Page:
Meir Dagan, the formidable former head of Israel’s Mossad intelligence agency, in a new interview with the New Yorker, continued his campaign to warn against a hasty rush to war with Iran over its nuclear program:
“An Israeli bombing would lead to a regional war and solve the internal problems of the Islamic Republic of Iran. It would galvanize Iranian society behind the leadership and create unity around the nuclear issue. And it would justify Iran in rebuilding its nuclear project and saying, ‘Look, see, we were attacked by the Zionist enemy and we clearly need to have it.’ A bombing would be considered an act of war and there would be an unpredictable counterattack against us.” […]
I have no doubt that the Iranians are moving on their nuclear program, but I don’t share the point of view that they are speeding there,” he said. “The Iranian nuclear issue is not an Iran-Israel issue, it is more related to the entire region and to the international community.”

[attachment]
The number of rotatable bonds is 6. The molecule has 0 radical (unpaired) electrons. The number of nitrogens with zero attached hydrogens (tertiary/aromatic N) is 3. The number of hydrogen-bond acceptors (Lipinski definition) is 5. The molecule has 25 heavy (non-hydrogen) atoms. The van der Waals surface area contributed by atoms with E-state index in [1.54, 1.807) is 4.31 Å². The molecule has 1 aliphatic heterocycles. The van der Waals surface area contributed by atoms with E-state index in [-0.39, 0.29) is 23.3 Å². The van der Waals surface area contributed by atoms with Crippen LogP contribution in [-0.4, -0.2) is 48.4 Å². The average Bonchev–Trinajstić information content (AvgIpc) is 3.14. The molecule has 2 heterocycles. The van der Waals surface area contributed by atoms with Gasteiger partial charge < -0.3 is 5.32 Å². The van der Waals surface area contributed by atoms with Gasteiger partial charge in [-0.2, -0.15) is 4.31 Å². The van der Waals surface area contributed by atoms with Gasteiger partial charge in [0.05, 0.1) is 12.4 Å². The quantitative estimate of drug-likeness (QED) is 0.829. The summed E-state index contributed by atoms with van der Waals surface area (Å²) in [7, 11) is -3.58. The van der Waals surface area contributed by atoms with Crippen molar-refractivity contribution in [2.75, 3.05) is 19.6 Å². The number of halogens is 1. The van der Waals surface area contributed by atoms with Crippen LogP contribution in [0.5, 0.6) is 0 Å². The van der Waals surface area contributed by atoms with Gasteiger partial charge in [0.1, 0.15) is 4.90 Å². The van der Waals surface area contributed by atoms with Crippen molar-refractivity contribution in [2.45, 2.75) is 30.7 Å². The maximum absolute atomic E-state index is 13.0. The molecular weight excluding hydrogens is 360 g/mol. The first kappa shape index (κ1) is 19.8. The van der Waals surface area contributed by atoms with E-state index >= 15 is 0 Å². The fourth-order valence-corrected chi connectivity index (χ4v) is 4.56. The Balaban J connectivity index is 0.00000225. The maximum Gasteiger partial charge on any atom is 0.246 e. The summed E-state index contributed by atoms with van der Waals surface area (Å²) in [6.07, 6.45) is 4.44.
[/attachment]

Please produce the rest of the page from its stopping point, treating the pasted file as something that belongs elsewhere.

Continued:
Dagan began speaking out against war with Iran last year after he stepped down as director of the Mossad, saying that an Israeli attack on Iran’s nuclear facilities is “the stupidest thing I’ve ever heard.” And since then, Dagan has promoted a diplomatic track with Iran and has pushed back on many pro-war talking points.
Iranian society is currently internally fractured, particularly after the rise of the Green Movement after the country’s disputed 2009 presidential election and distress from Western-imposed economic sanctions. But many pushing toward war with Iran often ignore the consequences of an attack, particularly Dagan’s point to the New Yorker, which he has touched on before, that it would rally the Iranian public in support of the regime. Indeed, when ThinkProgress asked prominent Iran hawk Sen. John McCain (R-AZ) late last year what an attack on Iran would do to the Green Movement, the Arizona Republican said, “That’s a good question,” adding, “they might be supportive.”
The Obama administration is aware, not only of the threat an Iranian nuclear weapon poses, but also the potential negative consequences of a military attack on Iran. And that, coupled with U.N., U.S. and Israeli assessments that Iran has not yet decided on whether to build a nuclear weapon, leads the administration to pursue a diplomatic solution with Iran, a track the it deems the “best and most permanent way” to solve the nuclear crisis.